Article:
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Write a Successful Memo - LexisNexis a Successful Memo. Open Memo An open memo is more challenging because you must write a predictive memo based on your own research ... • Legal

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    Five Style Rules for an Effective Memo

    Clearly and concisely state the facts in

    short, simple sentences.

    Identify and define the legal issues in

    the case.

    Research, select and read the cases

    and statutory authority relevant to

    the facts and legal issues.

    (Remember, for closed memos you

    simply use the research materials

    provided to you.)

    Apply the law to the facts.

    Organize your analysis of the law and

    the facts using either the CRAC or IRAC


    Closed Memo

    Your first memo assignment is an opportunity to shine right from the

    start. A closed memo is one in which you write a prognostic memo

    based on a set of research materials that are provided to you. Use the

    style rules at the right once youve completed these three easy steps:

    STEP 1: Create a folder to organize your materials.

    Run a search for all citations given to you and save them to a folder in

    Lexis Advance. Once saved, you can highlight in multiple colors and

    annotate the documents. Now all of your materials and remarks are

    available in one succinct spot.

    STEP 2: Use LexisNexis tools for efficient, timesaving research.

    Statutes: Use the Case Notes (annotations) to see how cases have

    interpreted your statute.

    Cases: Use LexisNexis Case Summaries and LexisNexis Headnotes*

    to quickly gain an understanding of the facts and issues in the case.

    STEP 3: Shepardize*.

    Make sure the holdings in the cases youre citing in your memo

    are good law.

    Your first legal memorandum is a major milestone. With a little help, youll be able to hit your first important assignment out of the park.

    A legal memo is an objective memorandum that identifies the strengths and weaknesses of each side, supported with both

    facts and arguments. The memo then concludes with a statement determining which party is more likely to prevail. It is not as

    important to choose the right side in your conclusion as it is to analytically assess in your discussion of the issues how the court

    probably would decide, as opposed to how it should. These tips will help ensure an excellent grade on your memo.

    CRAC = conclusion, rule, analysis, conclusion IRAC = issue, rule, analysis, conclusion






    Write a Successful Memo

  • Open Memo

    An open memo is more challenging because you must

    write a predictive memo based on your own research

    of the applicable law. This is your first open research

    assignment. Dont worry, though. Youre ahead of the

    game with these four easy steps:

    STEP 1: Using the hypothetical your professor provides,

    formulate your search.

    Using either natural language or terms and connectors,

    compose your search based on the keywords and

    issues from the hypothetical you were given.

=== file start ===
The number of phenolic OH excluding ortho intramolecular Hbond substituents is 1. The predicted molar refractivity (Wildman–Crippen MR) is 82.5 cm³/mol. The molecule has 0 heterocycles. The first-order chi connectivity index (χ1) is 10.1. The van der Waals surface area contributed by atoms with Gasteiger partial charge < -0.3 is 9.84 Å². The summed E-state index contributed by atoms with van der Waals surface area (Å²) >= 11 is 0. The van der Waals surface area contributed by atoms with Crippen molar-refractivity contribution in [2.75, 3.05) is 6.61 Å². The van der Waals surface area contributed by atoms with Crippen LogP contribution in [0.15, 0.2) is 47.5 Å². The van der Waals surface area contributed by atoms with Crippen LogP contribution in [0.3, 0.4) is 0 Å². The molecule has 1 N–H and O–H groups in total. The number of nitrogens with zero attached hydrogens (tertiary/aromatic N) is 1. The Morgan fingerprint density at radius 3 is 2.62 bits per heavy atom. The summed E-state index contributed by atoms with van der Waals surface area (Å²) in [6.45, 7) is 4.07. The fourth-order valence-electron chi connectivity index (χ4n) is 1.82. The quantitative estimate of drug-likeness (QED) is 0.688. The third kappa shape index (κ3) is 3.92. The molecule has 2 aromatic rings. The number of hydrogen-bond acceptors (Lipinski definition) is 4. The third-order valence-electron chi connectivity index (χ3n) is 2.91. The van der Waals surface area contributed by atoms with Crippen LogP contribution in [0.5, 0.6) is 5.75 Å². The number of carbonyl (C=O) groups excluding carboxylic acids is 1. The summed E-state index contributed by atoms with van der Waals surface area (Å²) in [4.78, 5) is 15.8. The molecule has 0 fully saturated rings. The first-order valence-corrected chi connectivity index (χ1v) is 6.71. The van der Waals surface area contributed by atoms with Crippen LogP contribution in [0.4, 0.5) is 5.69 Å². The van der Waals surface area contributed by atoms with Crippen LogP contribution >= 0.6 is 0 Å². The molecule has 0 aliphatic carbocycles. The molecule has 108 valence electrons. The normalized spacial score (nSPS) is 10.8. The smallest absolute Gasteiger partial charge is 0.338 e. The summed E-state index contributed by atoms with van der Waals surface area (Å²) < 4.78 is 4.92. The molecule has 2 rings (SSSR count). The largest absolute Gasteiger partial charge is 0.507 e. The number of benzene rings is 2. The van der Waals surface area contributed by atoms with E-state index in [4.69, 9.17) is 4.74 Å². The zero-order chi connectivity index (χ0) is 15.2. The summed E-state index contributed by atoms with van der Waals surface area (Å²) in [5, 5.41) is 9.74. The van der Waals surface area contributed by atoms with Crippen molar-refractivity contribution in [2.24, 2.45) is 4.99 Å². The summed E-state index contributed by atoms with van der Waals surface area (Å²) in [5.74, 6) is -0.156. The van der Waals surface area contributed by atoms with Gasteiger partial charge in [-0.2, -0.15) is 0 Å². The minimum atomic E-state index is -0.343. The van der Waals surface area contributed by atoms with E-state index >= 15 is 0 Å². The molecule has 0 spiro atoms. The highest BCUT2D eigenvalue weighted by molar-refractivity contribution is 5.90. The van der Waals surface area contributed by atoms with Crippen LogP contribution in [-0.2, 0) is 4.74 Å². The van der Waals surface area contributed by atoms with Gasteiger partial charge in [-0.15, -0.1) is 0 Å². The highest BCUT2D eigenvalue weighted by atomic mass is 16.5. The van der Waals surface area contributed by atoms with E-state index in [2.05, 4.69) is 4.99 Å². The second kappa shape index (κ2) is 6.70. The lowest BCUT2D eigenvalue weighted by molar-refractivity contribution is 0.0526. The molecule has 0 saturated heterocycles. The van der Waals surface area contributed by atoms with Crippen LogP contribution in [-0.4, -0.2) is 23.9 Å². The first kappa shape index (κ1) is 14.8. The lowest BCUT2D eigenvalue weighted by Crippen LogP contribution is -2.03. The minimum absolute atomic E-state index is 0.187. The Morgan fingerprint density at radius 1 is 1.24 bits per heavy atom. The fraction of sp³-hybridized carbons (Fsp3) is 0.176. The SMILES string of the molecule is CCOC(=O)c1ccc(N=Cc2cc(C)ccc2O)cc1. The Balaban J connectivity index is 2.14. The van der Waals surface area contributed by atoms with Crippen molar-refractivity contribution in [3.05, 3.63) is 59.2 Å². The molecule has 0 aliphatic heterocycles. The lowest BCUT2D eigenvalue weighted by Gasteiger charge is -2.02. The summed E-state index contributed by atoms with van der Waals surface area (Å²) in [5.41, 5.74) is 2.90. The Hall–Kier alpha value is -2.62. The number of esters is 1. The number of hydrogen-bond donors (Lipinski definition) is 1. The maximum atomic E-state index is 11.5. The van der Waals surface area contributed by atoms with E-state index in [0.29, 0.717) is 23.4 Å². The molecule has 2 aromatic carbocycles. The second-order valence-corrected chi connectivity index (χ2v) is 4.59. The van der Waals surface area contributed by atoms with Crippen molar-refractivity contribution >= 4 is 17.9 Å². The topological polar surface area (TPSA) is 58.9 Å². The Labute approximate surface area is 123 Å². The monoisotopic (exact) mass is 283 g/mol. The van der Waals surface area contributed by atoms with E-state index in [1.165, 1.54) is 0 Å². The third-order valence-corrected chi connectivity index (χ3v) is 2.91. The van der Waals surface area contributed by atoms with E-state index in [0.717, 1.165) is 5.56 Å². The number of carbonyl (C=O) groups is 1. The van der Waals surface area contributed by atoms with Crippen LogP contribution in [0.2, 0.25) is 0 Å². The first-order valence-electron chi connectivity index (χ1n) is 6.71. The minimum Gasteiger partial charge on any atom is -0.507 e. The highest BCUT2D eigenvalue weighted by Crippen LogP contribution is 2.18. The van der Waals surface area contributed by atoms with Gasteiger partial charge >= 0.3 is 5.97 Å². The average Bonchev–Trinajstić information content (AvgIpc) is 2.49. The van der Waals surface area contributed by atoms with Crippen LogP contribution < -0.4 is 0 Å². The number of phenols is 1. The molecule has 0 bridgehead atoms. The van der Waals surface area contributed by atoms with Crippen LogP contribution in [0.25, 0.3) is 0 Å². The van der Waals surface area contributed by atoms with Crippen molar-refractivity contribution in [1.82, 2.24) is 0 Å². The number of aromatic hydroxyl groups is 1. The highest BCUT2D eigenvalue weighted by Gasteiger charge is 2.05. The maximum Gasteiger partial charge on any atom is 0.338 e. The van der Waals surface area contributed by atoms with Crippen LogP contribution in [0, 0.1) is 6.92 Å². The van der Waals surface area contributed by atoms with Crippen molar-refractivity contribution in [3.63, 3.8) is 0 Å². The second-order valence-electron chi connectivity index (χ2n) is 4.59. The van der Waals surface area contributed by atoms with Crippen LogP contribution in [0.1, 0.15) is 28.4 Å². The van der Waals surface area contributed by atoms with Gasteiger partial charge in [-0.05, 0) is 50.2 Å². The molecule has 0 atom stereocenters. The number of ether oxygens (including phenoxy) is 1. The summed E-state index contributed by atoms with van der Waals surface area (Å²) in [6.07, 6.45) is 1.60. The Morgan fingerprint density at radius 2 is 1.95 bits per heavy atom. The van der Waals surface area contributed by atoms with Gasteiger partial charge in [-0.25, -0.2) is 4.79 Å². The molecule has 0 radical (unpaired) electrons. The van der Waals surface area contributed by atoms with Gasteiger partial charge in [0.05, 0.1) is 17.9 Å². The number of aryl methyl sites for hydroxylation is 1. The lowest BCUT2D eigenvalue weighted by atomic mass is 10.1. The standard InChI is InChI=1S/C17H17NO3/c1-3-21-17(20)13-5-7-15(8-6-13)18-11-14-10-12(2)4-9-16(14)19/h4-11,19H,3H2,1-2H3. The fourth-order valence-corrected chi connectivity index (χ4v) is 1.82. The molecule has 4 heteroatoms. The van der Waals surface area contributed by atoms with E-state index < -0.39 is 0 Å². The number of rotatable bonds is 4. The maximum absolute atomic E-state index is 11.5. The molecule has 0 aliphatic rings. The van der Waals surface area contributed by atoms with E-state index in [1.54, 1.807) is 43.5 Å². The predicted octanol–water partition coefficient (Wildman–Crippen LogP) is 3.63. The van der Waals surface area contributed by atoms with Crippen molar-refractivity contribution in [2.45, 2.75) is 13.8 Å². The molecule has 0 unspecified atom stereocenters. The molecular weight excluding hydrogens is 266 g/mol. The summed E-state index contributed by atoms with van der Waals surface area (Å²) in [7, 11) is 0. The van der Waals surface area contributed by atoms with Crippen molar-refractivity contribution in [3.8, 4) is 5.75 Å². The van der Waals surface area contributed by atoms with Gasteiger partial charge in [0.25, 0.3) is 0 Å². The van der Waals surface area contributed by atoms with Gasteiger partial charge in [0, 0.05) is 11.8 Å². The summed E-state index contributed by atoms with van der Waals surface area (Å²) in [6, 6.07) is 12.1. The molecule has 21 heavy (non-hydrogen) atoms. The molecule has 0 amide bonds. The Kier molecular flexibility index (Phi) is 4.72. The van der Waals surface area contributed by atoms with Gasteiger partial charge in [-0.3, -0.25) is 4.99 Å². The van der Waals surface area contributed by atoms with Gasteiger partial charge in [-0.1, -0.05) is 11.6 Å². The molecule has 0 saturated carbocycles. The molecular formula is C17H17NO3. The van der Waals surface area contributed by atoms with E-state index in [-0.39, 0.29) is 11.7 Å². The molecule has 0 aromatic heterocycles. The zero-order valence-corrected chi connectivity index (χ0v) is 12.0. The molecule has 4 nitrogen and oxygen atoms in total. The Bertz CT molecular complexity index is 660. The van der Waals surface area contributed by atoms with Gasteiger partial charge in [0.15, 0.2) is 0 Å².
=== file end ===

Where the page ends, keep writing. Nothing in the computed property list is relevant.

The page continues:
For tips on using terms and connectors, at the initial

    search screen, select Filters > Advanced Search and

    the connectors you want to use.

    STEP 2: Start your research with secondary sources.

    Persuasive authority from secondary sources will give you

    the background knowledge you need to understand an

    issue and will lead you to primary authority. Use law review

    articles, treatises, jurisprudence, practical guides and


    STEP 3: Complete primary law research.

    Statutory Research:

    Although you will likely find many key statutes using

    secondary sources, you will find additional relevant

    statutes under Statutes and Legislation. Double check

    that you have all the relevant statutes in order to make

    sure your research is complete. Statutes are fully

    annotated so youll see the law, plus the important

    decisions interpreting it, in the Case Notes.

    Case-Law Research:

    Although youll locate many important cases with your

    secondary source research, also do case-law research to

    make sure your research is complete. Once youve found

    some good cases, maximize your efficiency with these tools:

    LexisNexis Case Summaries and Headnotes* help you

    quickly determine if a case is on-point with your issue.




    Topic Summaries* explain

    a new issue or area of law,

    giving you a jump-start in

    the research process.

    Legal Issue Trail* ensures

    you dont miss important

    cases by showing you the

    cases that agree with yours

    and the cases that your

    case relies on to make

    its argument.

    STEP 4: Shepardize*

    Use Shepards Citations

    Service to validate all of your

    authority plus expand your

    results. Remember, not all

    authority is created equal.

    When Shepardizing, use

    the filters to find the most

    persuasive , on-point

    cases from a controlling

    jurisdiction to expand your


    *Exclusive LexisNexis research tools help you uncover the best sources for your memo.

    LexisNexis, Lexis Advance, Shepards, Shepardize and the Knowledge Burst logo are registered trademarks, and Legal Issue Trail and Shepardizing are trademarks of Reed Elsevier Properties Inc., used under license. Other products or services may be trademarks or registered trademarks of their respective companies. 2015 LexisNexis. All rights reserved. LA13384-3 1215

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